http://www.telegraph.co.uk/news/politics/tony-blair/10037268/Happy-60th-birthday-Tony-Blair.html

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Giles' bittersweet assessment. Could have simply been you are a ****.

I was seduced by TB and New Labour in the beginning, in the 90s the country was jaded by all those years of Conservatism, yet I feel things have actually got worse since then. The self-serving, hypocritical, connected but not the people politician is how it is now.

He's done very well in an uber-troughing sort of way (how many homes is it now?). Much money for not much. A victory of spin and presentation.

Worse of all, he inflicted the economic madness of Gordon Brown on us, when had he been a man, he could have spared us that, at least cut it short. He's done OK, shame about the rest of us.

Edited by tinker

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he is one 'baby boomer' pensioner who does not need his winter fuel allowance or bus pass - hope he behaves accordingly and gives one away and does not apply for the other :P

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Giles just sounds jealous IMO, but I can`t understand why anyone would want to pay Bliar for consulting, or why anyone would want to listen to him give a talk on anything? The smile just makes my skin creep, and that is his real smile, unlike Brown who was sad and desperate enough to attempt to be coached in the basic gestures of empathy :lol: Bliar is the classic movie psycho who did a deal with the Devil for fame and riches and turns to dust at the end, he personifies "empty".

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Giles' bittersweet assessment. Could have simply been you are a ****.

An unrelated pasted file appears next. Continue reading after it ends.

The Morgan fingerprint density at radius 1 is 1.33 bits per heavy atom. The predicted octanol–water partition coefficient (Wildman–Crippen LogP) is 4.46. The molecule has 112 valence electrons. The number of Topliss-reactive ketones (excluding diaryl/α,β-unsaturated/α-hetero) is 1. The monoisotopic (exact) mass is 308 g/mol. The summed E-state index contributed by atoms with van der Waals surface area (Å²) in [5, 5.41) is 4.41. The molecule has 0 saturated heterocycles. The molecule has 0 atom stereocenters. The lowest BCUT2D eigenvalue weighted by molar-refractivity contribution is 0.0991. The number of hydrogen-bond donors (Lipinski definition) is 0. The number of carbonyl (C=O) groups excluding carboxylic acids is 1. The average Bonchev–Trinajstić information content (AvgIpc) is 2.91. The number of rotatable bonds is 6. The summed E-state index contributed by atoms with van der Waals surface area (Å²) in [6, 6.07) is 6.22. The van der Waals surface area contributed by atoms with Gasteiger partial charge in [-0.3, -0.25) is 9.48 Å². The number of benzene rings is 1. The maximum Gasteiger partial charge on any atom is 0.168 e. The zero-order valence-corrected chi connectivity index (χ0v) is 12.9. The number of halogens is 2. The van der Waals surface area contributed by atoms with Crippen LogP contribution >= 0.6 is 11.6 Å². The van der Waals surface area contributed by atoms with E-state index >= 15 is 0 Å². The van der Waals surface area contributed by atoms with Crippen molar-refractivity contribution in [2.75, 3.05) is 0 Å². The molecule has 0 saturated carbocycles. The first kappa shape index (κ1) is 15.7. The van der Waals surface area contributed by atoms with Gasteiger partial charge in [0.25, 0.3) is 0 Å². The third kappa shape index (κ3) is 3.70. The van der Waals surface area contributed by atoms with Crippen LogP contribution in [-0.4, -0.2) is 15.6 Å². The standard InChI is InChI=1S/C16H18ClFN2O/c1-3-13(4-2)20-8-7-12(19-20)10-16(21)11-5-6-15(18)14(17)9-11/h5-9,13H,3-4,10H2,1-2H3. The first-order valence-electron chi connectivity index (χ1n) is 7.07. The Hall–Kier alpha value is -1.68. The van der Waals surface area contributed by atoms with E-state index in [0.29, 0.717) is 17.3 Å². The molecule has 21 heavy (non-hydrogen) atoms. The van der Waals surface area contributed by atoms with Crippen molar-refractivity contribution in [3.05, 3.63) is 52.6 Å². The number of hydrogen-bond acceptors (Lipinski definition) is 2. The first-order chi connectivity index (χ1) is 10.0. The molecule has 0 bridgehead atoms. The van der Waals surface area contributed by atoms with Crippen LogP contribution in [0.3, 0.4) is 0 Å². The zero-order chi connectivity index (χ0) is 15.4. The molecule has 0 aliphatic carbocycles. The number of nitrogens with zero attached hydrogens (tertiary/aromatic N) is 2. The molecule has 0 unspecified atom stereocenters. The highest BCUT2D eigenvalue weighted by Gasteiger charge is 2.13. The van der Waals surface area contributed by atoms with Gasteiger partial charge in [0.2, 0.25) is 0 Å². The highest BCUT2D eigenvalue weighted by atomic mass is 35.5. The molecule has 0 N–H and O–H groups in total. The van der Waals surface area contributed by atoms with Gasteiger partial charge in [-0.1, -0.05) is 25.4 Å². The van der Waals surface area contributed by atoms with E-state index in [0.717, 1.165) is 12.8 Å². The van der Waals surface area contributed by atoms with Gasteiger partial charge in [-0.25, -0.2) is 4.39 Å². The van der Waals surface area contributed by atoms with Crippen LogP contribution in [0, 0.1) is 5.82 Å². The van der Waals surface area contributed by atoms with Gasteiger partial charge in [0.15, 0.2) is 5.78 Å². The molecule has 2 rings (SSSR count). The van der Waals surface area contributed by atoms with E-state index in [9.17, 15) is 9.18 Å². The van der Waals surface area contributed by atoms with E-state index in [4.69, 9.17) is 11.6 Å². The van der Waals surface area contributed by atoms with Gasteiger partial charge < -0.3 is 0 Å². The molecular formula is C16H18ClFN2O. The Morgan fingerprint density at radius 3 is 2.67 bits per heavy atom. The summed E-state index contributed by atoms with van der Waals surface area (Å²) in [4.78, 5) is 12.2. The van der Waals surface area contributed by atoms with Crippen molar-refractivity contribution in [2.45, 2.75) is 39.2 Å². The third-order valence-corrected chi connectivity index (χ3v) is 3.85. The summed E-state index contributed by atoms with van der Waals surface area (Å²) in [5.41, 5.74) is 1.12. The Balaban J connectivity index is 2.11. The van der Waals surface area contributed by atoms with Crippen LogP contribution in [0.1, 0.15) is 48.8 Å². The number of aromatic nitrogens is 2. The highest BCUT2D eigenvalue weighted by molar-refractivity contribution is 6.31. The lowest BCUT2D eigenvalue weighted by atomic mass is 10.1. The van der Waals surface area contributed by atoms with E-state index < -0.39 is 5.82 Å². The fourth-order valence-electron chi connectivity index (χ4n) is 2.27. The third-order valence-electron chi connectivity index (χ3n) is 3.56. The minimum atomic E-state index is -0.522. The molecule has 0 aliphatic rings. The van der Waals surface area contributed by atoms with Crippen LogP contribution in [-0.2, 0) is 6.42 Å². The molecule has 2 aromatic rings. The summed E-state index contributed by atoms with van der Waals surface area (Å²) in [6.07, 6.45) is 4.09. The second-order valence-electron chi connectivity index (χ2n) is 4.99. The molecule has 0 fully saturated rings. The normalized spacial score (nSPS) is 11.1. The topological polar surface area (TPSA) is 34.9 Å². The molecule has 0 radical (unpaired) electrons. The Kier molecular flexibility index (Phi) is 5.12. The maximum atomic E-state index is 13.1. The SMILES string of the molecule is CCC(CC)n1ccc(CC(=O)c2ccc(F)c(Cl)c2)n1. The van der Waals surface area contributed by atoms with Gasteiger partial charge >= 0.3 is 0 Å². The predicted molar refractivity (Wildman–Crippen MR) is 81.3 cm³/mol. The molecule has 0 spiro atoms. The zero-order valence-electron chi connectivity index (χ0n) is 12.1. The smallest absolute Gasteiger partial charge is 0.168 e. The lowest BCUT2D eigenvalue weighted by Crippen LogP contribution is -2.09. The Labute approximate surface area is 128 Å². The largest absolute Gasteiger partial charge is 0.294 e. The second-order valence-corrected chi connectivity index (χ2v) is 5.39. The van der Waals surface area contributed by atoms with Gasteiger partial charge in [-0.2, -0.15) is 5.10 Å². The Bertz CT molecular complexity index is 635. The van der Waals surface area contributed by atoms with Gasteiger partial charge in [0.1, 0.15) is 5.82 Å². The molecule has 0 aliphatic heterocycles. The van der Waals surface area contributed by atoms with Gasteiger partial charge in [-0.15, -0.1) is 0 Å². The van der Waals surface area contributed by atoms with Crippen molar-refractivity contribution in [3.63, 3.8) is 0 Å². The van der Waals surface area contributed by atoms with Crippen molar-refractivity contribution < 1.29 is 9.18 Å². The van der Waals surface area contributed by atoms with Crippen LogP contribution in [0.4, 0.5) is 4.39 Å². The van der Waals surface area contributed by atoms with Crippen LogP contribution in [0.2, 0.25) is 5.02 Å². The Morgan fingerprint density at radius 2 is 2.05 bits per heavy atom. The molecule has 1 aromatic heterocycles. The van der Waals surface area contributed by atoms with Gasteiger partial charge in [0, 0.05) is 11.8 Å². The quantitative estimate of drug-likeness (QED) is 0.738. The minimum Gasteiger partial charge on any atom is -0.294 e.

I was seduced by TB and New Labour in the beginning, in the 90s the country was jaded by all those years of Conservatism, yet I feel things have actually got worse since then. The self-serving, hypocritical, connected but not the people politician is how it is now.

He's done very well in an uber-troughing sort of way (how many homes is it now?). Much money for not much. A victory of spin and presentation.

Worse of all, he inflicted the economic madness of Gordon Brown on us, when had he been a man, he could have spared us that, at least cut it short. He's done OK, shame about the rest of us.

Yes, when New Labour swept into power to the strains of 'things can only get better' you could certainly be forgiven to thinking they ought to have done.

I would think no other PM has in history has demonstrably lied to parliament as frequently as Blair did.

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I'll bet the Queen had to have a long bath after she shook his hand! :unsure::o

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  • 242 Brexit, House prices and Summer 2020

    1. 1. Including the effects Brexit, where do you think average UK house prices will be relative to now in June 2020?


      • down 5% +
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      • Even
      • up 2.5%
      • up 5%